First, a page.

1. Lee,

    I continue to appreciate the excellent analysis in your articles. It is interesting to see how long the insanity can go one before fundamentals actually matter again.

    In the chart where you show the CCI and the Stock Market below, it is interesting to note that the CCI doesn’t appear to have sharp peaks at the top. Instead, the CCI hits a top and sort of plateaus for a while before dropping. During those times, the market continues to climb for a little while. So it might be that the CCI will hit this recent high and then level off for a bit (months maybe) before the market drops. Is my observation valid from your perspective?

    Thanks,
    BC

  2. In 1961 my father,a brilliant international economist told me the entire western worlds financial system was one of SMOKE AND MIRRORS,nothing REAL underpinning ANYTHING,he didnt understand what was holding it together minute by minute,and in MY LIFETIME I would see events that would make the souplines of the 1930s look like a walk in the park.Well in that day the DJIA was 300.Now it is pushing 30,000.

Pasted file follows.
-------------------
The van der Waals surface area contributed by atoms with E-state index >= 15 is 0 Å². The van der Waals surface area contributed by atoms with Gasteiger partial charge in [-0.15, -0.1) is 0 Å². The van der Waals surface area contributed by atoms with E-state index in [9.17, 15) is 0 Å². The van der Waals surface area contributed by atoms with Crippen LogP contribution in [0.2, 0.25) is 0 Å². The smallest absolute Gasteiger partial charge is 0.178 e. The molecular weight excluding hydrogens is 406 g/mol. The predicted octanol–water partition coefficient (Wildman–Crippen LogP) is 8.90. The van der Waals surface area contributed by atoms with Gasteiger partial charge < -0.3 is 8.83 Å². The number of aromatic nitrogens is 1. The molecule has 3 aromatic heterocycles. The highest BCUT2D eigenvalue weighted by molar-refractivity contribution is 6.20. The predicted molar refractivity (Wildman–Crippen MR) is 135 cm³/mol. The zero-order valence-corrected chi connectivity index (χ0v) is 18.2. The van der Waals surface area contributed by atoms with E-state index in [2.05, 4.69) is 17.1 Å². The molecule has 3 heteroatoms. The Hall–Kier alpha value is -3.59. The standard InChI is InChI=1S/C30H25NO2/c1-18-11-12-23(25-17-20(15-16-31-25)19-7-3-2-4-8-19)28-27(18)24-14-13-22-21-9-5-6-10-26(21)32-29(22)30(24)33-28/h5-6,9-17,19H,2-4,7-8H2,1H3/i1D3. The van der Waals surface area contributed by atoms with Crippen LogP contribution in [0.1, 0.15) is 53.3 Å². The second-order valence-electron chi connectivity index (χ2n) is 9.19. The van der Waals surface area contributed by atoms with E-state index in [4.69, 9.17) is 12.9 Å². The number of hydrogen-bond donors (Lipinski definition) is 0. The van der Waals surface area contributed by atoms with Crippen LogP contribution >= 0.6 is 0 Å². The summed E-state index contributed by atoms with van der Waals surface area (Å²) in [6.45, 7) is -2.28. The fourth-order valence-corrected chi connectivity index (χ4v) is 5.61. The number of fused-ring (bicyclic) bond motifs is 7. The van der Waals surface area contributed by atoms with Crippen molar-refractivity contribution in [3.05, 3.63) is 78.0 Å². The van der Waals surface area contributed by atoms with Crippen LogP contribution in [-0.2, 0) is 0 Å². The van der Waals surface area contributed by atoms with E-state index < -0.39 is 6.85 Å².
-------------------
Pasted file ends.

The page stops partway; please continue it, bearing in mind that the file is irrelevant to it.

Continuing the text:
3. Lee, today may be the final nail in the coffin. Peak with news item….a few days ago I told you break below 2900 as your trendline showed is key…..I told you I had a strong up one last time this week. BUT when it closed back under 2930 from NOT getting through the December futures price of 2941 that gives ME the first big sell signal in over 10 years….top in late september at 2950 area is it…keep up the great work, best regards, fred cleaves